Saturday, November 3, 2012

Why there are so many people doing this

The other day we were chatting with a cruising couple who have been living this life since the early 1980's and they mentioned how different it is now from when they were first out here. There are so many people out cruising that the people in the places they visited are no longer as curious and welcoming as they were. The anchorages are more crowded and there are far more marinas and moorings, making it difficult in places to find a place to anchor.

I have already discussed discussed some of the things that make long distance cruising so much easier now than it was even a generation ago. But a few more things have occurred to me, so please forgive me for some repetition.

Increased cruising infrastructure: More marinas and related infrastructure makes it possible to break up a trip, fix the boat, and even leave the boat in a safe place for a trip home. If you reach the point where you don't want to continue, you can ship your boat home via one of the long range boat carriers.

Improved weather forecasting: Available via long range radio, satellite communications, or wifi (when near a port), we have access to powerful computer-based models as well as dedicated amateur and professional marine weather forecasters. For example, each day I can tune into a radio net out of New Zealand called Gulf Harbour Radio, where forecasters answer cruiser's questions about the weather.

Custom weather routing: Some cruisers sign up for custom forecasts and routing on passages like the one from Tonga/Fiji to New Zealand.

Better communications: Most cruising books still talk about sending letters to communicate with those at home. Nowadays, email via radio, satellite, or wifi access is the norm - instant and relatively hassle-free.

Availability of boats: The market, in North America anyway, is replete with 1000's of cruising boats available for prices ranging from that of a good second hand car.

Reliable inboard diesel engines: Make anchoring and maneuvering in tricky places much simpler than when one had to do this under sail.

Support nets: Radio nets connect cruisers to each other and those at home (via position reports posted on the internet). For example, each day when we are on passage we check into a radio net called the "Drifter's Net" that keeps track of vessels en route to New Zealand and Australia.

Improved navigation electronics and software: GPS, radar, electronic charting, AIS, and tide and current software make it far easier to know where one is and avoid hazards and other ships.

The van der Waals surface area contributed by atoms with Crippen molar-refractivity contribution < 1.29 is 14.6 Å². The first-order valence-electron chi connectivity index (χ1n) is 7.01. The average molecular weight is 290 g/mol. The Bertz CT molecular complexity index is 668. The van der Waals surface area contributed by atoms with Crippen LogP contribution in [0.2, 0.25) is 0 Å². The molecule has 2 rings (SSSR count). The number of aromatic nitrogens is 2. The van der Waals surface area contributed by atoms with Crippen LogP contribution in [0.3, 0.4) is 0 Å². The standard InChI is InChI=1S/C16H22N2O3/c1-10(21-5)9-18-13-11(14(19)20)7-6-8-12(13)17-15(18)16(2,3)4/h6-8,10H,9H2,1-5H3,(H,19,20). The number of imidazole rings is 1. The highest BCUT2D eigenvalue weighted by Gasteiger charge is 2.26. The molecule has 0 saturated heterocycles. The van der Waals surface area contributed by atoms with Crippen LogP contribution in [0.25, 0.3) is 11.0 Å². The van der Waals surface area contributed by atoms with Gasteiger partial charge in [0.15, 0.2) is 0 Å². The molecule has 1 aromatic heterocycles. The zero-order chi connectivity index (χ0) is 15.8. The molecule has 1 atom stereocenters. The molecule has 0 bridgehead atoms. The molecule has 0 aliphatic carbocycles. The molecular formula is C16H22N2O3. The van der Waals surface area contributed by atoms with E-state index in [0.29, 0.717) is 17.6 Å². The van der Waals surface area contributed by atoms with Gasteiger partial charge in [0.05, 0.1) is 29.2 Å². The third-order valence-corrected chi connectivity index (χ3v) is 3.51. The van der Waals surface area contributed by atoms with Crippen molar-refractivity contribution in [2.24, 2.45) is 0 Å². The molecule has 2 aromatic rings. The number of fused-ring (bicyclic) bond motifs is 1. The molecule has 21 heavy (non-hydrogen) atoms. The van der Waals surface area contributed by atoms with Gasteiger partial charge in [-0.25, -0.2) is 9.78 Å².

Labour saving devices: Inflatable dinghies and reliable outboard motors remove the need to be fit enough to row ashore, the electric windlass allows even a 90 pound weakling to hoist a heavy anchor, electric winches do the same for heavy sails, roller furling jibs and mainsail furling remove much of the effort required to hoist, lower, and reef sails. Self steering via wind vanes and autopilots relieves the crew of the 'tyranny of the helm'.

Shipboard conveniences: Water makers, water heaters, and pressure water provide the same convenience we are used to ashore. Propane stoves and compact refrigerators and freezers make it feasible to eat as well as you do ashore. Solar panels, big alternators, small diesel and gas generators, and wind generators provide electricity galore.

When Slocum and Pigeon did the kind of voyaging we are doing now, they had to build their own boats of wood. They cooked with kerosene or wood and ate the same sea-going diet that Columbus's crew endured. They navigated with compass, lead line, and sextant. I don't believe there was even a winch on board the Spray, although she may have had a capstan to help raise anchor. They had no electrics of any sort, nor an engine to move them on calm days or in and out of tight places. They had no radios and weather forecasting would have been done by consulting the sky, the sea, and the barometer. No wonder that, until recently, so few people went voyaging for pleasure.

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